Appellant's second proposition sets forth that the State moved for a mistrial, alleging that a juror was disqualified by reason of having been convicted of a felony. No proof was offered in support of the motion, and it was overruled. It appears that counsel who prepared the appeal was not aware of the fact that the State's motion was abandoned because it *428 was learned that the juror had received an unconditional pardon.

The remaining propositions relate to informal bills of exception to the admission of evidence as indexed and shown in the Q. & A. statement of facts.

Proposition 3 relates to Bill No. 1 (S. F. pp. 35, 36). Nancy Baker, the first witness, testified to having seen appellant driving a certain Ford car on April 4th. She did not testify as to any unlawful or improper act by appellant. She was cross-examined at length in regard to her identification of appellant as the driver of the car in question and about the occasion of her seeing him in a line-up at the police station some two weeks after April 4th. She was particularly asked if she had not said that the reason why she identified him was because he moved or twitched in the line. On redirect examination the witness was asked, "Bearing in mind that some time has elapsed, I will ask you whether or not you communicated what you have been testifying to, to anyone at or about the time this thing happened." An objection was offered, followed by inquiries by the court and explanations by the district attorney. The witness was then asked, "Do you remember being asked by Mr. Miller how many times you talked to those Police Officers?" To which the witness answered, "Yes, sir." She was then asked, "Did you talk to them shortly after this happened?" The court then overruled the objection and exception was reserved. It does not appear, however, that the question was answered or that the witness testified over objection that she communicated to or told anyone about the thing she testified she saw on the occasion. Reversible error is not shown by this bill.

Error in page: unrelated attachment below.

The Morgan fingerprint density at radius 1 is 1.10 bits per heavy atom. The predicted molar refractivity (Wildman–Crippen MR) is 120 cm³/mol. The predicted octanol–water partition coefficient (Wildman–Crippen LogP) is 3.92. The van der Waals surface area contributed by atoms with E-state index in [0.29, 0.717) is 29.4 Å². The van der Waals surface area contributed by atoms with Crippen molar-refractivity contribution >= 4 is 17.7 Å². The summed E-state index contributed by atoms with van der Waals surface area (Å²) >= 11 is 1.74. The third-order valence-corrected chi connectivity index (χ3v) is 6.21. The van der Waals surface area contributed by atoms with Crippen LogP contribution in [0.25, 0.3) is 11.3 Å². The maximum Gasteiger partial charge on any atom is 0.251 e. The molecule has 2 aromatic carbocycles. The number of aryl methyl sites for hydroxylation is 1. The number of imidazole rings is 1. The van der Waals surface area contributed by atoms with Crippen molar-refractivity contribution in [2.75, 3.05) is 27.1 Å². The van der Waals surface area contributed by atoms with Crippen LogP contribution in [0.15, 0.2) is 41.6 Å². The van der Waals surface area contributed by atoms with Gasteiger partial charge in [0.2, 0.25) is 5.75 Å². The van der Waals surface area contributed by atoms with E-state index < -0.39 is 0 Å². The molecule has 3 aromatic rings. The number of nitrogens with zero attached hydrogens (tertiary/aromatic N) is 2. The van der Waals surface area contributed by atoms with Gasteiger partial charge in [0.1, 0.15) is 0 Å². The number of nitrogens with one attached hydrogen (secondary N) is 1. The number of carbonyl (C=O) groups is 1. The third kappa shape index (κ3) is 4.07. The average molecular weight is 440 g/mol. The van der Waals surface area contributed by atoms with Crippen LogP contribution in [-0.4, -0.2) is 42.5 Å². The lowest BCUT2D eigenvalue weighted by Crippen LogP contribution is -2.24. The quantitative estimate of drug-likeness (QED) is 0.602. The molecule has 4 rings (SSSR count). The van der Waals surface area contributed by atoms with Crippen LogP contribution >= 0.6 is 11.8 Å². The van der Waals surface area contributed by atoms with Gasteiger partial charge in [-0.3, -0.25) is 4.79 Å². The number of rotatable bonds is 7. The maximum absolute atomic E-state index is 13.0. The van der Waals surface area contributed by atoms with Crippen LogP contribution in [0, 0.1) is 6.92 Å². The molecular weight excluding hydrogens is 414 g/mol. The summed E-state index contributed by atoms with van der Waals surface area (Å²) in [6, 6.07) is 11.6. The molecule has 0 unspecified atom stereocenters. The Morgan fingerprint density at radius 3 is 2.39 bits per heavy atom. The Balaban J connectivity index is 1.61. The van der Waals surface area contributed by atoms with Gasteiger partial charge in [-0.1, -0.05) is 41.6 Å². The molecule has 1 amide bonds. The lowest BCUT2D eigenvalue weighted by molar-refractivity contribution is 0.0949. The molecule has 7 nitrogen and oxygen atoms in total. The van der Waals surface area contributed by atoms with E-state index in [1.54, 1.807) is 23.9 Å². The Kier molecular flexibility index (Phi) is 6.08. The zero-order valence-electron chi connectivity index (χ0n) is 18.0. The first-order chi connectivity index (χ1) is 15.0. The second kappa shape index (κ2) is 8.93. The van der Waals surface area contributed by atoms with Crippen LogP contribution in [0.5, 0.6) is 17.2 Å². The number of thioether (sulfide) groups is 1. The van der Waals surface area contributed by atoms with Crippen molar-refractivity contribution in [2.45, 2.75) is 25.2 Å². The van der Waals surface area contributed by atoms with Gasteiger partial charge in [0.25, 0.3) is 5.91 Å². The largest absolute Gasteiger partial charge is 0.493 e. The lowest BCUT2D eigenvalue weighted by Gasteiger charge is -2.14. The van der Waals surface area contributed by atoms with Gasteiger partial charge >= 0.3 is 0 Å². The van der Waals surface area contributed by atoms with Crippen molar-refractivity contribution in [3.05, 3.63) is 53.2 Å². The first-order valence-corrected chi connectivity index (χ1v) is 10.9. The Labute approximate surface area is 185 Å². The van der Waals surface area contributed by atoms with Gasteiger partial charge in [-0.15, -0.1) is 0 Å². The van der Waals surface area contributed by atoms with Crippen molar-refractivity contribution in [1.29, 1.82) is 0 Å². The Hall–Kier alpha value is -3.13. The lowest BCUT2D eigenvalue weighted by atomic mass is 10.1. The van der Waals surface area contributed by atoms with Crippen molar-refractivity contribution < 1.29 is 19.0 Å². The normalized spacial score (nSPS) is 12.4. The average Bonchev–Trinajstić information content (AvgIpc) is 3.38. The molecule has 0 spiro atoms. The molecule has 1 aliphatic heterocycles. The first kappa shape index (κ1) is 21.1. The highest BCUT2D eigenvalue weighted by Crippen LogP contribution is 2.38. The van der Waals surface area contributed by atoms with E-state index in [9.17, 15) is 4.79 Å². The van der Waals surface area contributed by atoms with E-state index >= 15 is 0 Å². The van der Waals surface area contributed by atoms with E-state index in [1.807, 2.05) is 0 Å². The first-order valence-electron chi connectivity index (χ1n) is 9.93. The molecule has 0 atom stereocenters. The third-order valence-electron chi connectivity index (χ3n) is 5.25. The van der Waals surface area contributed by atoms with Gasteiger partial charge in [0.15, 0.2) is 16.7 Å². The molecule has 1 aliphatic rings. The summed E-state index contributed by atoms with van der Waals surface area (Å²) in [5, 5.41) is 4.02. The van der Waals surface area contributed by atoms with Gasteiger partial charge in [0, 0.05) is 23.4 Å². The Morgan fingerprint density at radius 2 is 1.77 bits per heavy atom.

Proposition 4 (Bill No. 2, S. F. p. 42) complains that later in her testimony the witness, Nancy Baker, was permitted over objection to testify that Elizabeth Lynch and Anna Lee Campbell, her two girl companions, and herself, right at the time appellant drove up in front of them, had the following to say: "Anna Lee said, `Look at that man,' and Elizabeth said, `Yes, did you see that? and I says, `No, I didn't see it' and Anna Lee said, `Well, he didn't have any pants on from his waist down.'" The objection was, "We object to anything said there." To which the district attorney replied, "That is res gestae and part of the transaction occurring on the spot and at the moment." The trial judge thereupon overruled the objection upon the basis of it being admissible as a part of the transaction and under the res gestae rule. No error is shown by this bill.

As Proposition 5, appellant has briefed as ground for reversal what is referred to as a bill of exception indexed as Bill No. 3, shown at page 51 of the statement of facts. We find an objection to the question of the district attorney to have been sustained and the record shows no exception reserved. No error is shown by this so-called bill.